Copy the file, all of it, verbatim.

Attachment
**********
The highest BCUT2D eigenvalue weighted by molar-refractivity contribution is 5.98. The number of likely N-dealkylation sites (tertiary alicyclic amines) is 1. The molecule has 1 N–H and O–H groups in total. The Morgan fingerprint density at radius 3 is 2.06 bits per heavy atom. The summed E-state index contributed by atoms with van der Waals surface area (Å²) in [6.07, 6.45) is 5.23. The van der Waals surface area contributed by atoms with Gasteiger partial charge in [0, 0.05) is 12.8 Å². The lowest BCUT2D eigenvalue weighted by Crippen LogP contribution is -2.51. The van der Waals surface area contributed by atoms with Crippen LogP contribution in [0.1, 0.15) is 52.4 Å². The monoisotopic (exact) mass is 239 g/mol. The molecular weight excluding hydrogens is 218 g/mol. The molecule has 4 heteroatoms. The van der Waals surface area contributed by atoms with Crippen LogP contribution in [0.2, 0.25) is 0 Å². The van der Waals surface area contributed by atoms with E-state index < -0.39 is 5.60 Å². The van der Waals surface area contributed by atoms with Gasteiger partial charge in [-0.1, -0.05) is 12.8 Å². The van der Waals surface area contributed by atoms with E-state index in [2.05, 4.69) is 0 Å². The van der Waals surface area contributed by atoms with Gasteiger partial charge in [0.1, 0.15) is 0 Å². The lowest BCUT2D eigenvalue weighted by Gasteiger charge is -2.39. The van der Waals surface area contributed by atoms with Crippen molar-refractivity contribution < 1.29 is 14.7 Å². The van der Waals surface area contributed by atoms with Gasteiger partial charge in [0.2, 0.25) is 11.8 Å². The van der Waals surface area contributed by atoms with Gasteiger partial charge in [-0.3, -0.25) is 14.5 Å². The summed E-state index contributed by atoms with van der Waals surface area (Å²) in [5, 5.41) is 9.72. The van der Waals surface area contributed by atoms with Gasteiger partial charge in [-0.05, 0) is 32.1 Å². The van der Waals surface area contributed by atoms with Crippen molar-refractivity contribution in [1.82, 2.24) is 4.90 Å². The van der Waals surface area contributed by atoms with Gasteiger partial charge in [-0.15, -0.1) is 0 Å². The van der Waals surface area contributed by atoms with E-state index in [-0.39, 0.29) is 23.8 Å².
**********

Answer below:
The highest BCUT2D eigenvalue weighted by molar-refractivity contribution is 5.98. The number of likely N-dealkylation sites (tertiary alicyclic amines) is 1. The molecule has 1 N–H and O–H groups in total. The Morgan fingerprint density at radius 3 is 2.06 bits per heavy atom. The summed E-state index contributed by atoms with van der Waals surface area (Å²) in [6.07, 6.45) is 5.23. The van der Waals surface area contributed by atoms with Gasteiger partial charge in [0, 0.05) is 12.8 Å². The lowest BCUT2D eigenvalue weighted by Crippen LogP contribution is -2.51. The van der Waals surface area contributed by atoms with Crippen LogP contribution in [0.1, 0.15) is 52.4 Å². The monoisotopic (exact) mass is 239 g/mol. The molecular weight excluding hydrogens is 218 g/mol. The molecule has 4 heteroatoms. The van der Waals surface area contributed by atoms with Crippen LogP contribution in [0.2, 0.25) is 0 Å². The van der Waals surface area contributed by atoms with E-state index < -0.39 is 5.60 Å². The van der Waals surface area contributed by atoms with Gasteiger partial charge in [-0.1, -0.05) is 12.8 Å². The van der Waals surface area contributed by atoms with E-state index in [2.05, 4.69) is 0 Å². The van der Waals surface area contributed by atoms with Gasteiger partial charge in [0.1, 0.15) is 0 Å². The lowest BCUT2D eigenvalue weighted by Gasteiger charge is -2.39. The van der Waals surface area contributed by atoms with Crippen molar-refractivity contribution < 1.29 is 14.7 Å². The van der Waals surface area contributed by atoms with Gasteiger partial charge in [0.2, 0.25) is 11.8 Å². The van der Waals surface area contributed by atoms with Gasteiger partial charge in [-0.3, -0.25) is 14.5 Å². The summed E-state index contributed by atoms with van der Waals surface area (Å²) in [5, 5.41) is 9.72. The van der Waals surface area contributed by atoms with Gasteiger partial charge in [-0.05, 0) is 32.1 Å². The van der Waals surface area contributed by atoms with Crippen molar-refractivity contribution in [1.82, 2.24) is 4.90 Å². The van der Waals surface area contributed by atoms with Gasteiger partial charge in [-0.15, -0.1) is 0 Å². The van der Waals surface area contributed by atoms with E-state index in [-0.39, 0.29) is 23.8 Å².